Eliminate discrimination against women (IPPF Vision 2020)

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Norway’s youngest and first female prime minister (MANDY MCANALLY), and a leader in many other capacities, you are an extraordinary example of how women can lead and change the world. What is your message to global leaders today who wield the power to give girls and women opportunities to reach their goals, particularly as we think about post-2015?

VISION 2020 (3) IPPF calls on governments to:

– Empower women economically by investing in policies and programmes that
reduce the time burdens of women and girls; increase access to economic
opportunities, close the gender gap in earnings and occupational segregation;
and guarantee women’s and girl’s property and inheritance rights, including
the right to own land, secure loans, etc;
– Expand educational opportunities for all, close gender-related education gaps
at all levels, including higher education, and adopt comprehensive sexuality
education to eliminate discrimination against women and girls and facilitate the
development of the skills they need to protect themselves from sexual abuse,
HIV and other sexually transmitted infections;
– Reduce all forms of violence against women and girls – including in conflict
situations – by adopting and enforcing national laws to prevent violence and
punish violations; eliminating forced child marriage; combating son preference;
and promoting public awareness campaigns on these issues;
– Respect, protect and fulfill all women’s human rights, especially sexual rights
and reproductive rights, without which the ability to exercise other rights is
significantly constrained. Create an enabling environment for the exercise of
those rights, including equal and full participation in parliamentary and other
policy making processes.

Continue read the article: http://www.forbes.com/sites/skollworldforum/2013/05/29/it-is-time-to-stop-discrimination-against-girls-and-women/

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Road to IPPF ESEAOR Regional Youth Forum 2013

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for this year were called 30 Days to Bali. This is the pre – Regional Youth Forum. 30 days to Bali will conduct via email within 30 days before the Regional Youth Forum. This event is for educating all the IPPF ESEAOR Youth Representative about Basic information that they need to know and will make them prepare before the Forum. If you have anything to ask feel free TWEET to us using a hash tag #YSNAPRYF13. Firdaus Jusdean Forme Regional Youth Rep. done a video for our Regional Youth Forum 2013 when he was in Bali last December, check it out at : http://www.youtube.com/watch?v=QEEuJtLKRLY

“Prepare for Battle”

CLOSE THE GAP (VISION 2020)

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Vision 2020 no.2: Increase access to sexual and reproductive health and rights in order to close the gap between the top and bottom wealth quintiles by 50% by the year 2020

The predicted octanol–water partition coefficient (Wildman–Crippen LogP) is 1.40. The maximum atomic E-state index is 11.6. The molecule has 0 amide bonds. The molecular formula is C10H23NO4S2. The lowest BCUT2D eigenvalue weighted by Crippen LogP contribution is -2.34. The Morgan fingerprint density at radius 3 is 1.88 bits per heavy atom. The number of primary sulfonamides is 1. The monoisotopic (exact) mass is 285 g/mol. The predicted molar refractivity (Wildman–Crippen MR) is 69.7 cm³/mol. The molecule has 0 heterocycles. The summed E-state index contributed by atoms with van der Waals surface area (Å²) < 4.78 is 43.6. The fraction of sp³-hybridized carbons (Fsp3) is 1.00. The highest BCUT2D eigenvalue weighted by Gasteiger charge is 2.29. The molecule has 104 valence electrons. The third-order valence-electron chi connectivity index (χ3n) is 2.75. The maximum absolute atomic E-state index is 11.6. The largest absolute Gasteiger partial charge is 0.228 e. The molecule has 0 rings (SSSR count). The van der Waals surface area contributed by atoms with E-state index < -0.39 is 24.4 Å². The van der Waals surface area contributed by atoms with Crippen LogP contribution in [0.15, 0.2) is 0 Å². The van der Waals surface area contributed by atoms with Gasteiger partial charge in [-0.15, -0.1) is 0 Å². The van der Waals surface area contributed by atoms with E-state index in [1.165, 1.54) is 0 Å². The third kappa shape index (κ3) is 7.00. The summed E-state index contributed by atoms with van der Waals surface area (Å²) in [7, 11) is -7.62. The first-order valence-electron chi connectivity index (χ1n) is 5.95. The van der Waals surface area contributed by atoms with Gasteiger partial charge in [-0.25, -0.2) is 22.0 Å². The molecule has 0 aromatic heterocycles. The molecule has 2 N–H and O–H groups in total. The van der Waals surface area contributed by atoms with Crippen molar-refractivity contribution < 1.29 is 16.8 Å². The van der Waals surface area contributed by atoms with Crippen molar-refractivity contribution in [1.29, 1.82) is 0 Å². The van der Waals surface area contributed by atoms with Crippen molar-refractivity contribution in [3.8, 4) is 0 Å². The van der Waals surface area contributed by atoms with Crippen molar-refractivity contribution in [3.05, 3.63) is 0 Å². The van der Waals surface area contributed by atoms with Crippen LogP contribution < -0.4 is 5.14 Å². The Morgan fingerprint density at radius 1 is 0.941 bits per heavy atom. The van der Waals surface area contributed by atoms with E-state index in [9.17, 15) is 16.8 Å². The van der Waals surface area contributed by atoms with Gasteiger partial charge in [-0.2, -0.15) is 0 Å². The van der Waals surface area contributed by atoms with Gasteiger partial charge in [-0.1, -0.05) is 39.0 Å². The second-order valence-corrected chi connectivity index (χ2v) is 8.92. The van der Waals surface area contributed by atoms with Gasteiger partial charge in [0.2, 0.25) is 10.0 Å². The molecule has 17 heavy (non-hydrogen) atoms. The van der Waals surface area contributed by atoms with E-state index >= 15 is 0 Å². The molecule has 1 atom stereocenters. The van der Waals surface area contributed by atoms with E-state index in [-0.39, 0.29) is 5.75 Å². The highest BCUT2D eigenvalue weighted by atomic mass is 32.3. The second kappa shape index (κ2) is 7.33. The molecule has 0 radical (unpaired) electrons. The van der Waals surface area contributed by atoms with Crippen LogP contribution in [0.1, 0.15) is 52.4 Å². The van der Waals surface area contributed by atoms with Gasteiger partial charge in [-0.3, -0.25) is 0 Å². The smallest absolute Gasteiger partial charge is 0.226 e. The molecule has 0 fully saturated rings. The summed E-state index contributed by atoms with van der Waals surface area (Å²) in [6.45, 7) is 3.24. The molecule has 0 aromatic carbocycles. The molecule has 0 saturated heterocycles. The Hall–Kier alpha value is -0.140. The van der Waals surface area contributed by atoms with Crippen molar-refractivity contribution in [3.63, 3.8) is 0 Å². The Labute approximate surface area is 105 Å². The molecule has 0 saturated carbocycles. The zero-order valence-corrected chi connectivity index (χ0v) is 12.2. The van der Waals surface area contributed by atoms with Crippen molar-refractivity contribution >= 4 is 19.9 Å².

(ISSUE) World Health Organization – SRH/HIV: Access to and coverage of services

By minimizing missed opportunities we can increase access and coverage of services for more people including vulnerable populations, and ensure services for people living with HIV that meet their needs and respect their rights.

Country case studies

Linkages between sexual and reproductive health (SRH) and HIV

These case studies demonstrate the two-way flow between sexual and reproductive health and HIV/AIDS health-care services and reflect the diversity of integration models. They provide a brief overview that shows why the decision to integrate was taken, by whom, and what actions were needed to make it happen. The intention is to share some of the experience and lessons learnt that may be useful to others who wish to consider actions to strengthen this integration.

VISION 2020 (2) – IPPF calls on governments to:

–          Invest in educational and other programmes aimed at empowering young women and girls in particular to make informed choices, and demand accountability from service providers;

–          Create a legal and policy environment with social protection and justice measures that render sexual and reproductive health services economically accessible to poor and marginalized groups, aimed at ensuring greater progress amongst the poorest relative to the wealthiest quintile so as to significantly reduce the gap that currently exists between them;

–          Improve supply chain management, human, technical and other resources in order to minimize stock-outs and ensure the timely availability of commodities, including emergency contraceptives, of the highest possible quality at a cost that represents value for money within the context of the provision of affordable sustainable services;

–          Support innovative technologies, service delivery approaches, etc to reach young people and the poor; and also support civil society organizations that address the needs of the most vulnerable.

Read more at: http://www.who.int/reproductivehealth/topics/linkages/en/